R.E. in U.K. Schools
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“so tell me......”

Since: Aug 08

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#1 Oct 6, 2013
http://www.bbc.co.uk/news/education-24399813
More than half of England's schools are failing pupils on religious education, the schools watchdog Ofsted has said.

Its report accuses schools and the government of failing to focus effectively on the subject.

It adds that six in 10 schools are not "realising the subject's full potential" in an increasingly globalised and multicultural century.

The Religious Education Council for England and Wales called the findings disappointing but not surprising.

The report highlights low standards, weak teaching, weak examination provision and confusion about the purpose of RE.
In particular, it says the recent introduction of the English Baccalaureate measure for pupils who achieve grade C or above in English, mathematics, science, a language and either history or geography, ignores RE and has further marginalised the subject.

The report echoes comments by the Education Secretary Michael Gove. In July he told religious leaders RE had "suffered" because of government changes.

He said he had thought that because schools have a statutory duty to provide RE lessons the subject was protected.
Ofsted's report, Religious Education: realising the potential, says the subject "plays a key role in promoting social cohesion and the virtues of respect and empathy, which are important in our diverse society" but it finds "many pupils leave school with scant subject knowledge and understanding".

It adds: "Moreover RE teaching often fails to challenge and extend pupils' ability to explore fundamental questions about human life, religion and belief."

Inspectors visited a sample of 185 schools, both primary and secondary, between September 2009 and July 2012.

They found achievement and teaching in RE was less than good in six out of 10 primary schools, and in fewer than half of secondary schools and that not enough had been done to improve provision since a previous report in 2010.
Teaching in primary schools was "not good enough because of weaknesses in teachers understanding of the subject", they found.

Standards were higher for GCSE and sixth form students but even at GCSE level teaching often "failed to secure the core aim of the examination specifications, that is to enable pupils to adopt an enquiring, critical and reflective approach to the study of religion."

The authors urge the Department for Education (DfE) to consider whether the quality and quantity of statutory RE provision should be left to schools to decide - or specified by central government.
They want the DfE to work with professional RE teaching associations to "clarify the aims and purposes of RE" and to improve teacher training.

Schools should ensure that teaching deepens "pupils' understanding of the nature, diversity and impact of religion and belief in the contemporary world," they urge.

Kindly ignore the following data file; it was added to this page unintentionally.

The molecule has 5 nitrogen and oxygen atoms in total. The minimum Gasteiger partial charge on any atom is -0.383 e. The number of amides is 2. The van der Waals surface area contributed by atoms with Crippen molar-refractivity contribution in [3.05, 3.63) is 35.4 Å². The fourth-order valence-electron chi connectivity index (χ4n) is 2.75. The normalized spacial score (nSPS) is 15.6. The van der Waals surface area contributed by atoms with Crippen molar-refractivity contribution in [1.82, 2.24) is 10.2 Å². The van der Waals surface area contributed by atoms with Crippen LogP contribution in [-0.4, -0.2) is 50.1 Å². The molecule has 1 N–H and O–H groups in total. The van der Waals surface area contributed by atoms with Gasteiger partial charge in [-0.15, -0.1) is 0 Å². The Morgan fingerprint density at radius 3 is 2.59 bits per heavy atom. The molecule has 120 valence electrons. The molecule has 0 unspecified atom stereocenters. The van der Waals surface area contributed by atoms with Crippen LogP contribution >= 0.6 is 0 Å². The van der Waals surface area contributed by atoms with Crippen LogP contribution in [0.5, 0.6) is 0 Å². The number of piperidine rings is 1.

John Keast, chairman of the Religious Education Council for England and Wales said they had been warning "for some time about the poor state of religious education in many schools".

He said they would publish their own report and RE curriculum later in October.

"It is now vital that the DfE works with the Religious Education Council on putting things right. We can do better than this."

Stephen Evans of the National Secular Society said the recommendations did not go far enough.

"With the freedom to determine their own syllabus for RE, many schools with a religious character abuse the subject and use it for missionising.

"Young people would be better served by a new national curriculum subject for all pupils that covers a variety of religious, non-religious and secular philosophies and world views."

“so tell me......”

Since: Aug 08

Location hidden

#3 Oct 7, 2013
Thinking wrote:
There's an easy solution to this: revising the 1944 requirement to teach religion in school. School is for learning. For other stuff, there are mosques, synagogues, temples and the odd church or three.
http://www.secularism.org.uk/religious-educat...
<quoted text>
Was having a bit of a clear out yesterday and found an old school report of my youngest from 1999.
All subjects were good except R.E. in which she only got a C and was noted by the teacher as "must try harder".

According to my eldest they both did not too well in R.E. because they used to challenge the teachers views.

Since: Oct 07

Aberdeen, UK

#5 Oct 7, 2013
one of my lot started Secondary School this year ..there was an open night prior to her starting and we got the chance to see some of the classes in action ..big difference from my days at school but the one that impressed me most was R.E ..boy I would love R.E as taught now ..an exploration and examination of all different faiths and religions with moral discussions on things like euthanasia and abortion ..I could have sat in that class all day ..I told the kids as I left how lucky they were as back in my day we were told what to believe and that was that ..the kids were amazing and most of their points and views were very well thought out and mature

Since: Oct 07

Edinburgh, UK

#7 Oct 8, 2013
Thinking wrote:
People say a lot of horrible things about "yoof" today but most of the teenagers in our neighbourhood are totally decent if you give them a chance.
<quoted text>
Ive found that to be the case here also ..when I had my five youngest in the space of seven years it was more often than not the scariest looking "hoodies" who helped me up down stairs with my pram ,opened doors ,gave up their seats on buses ect for me ..the older generation more often than not didn't...it fair opened my eyes

“so tell me......”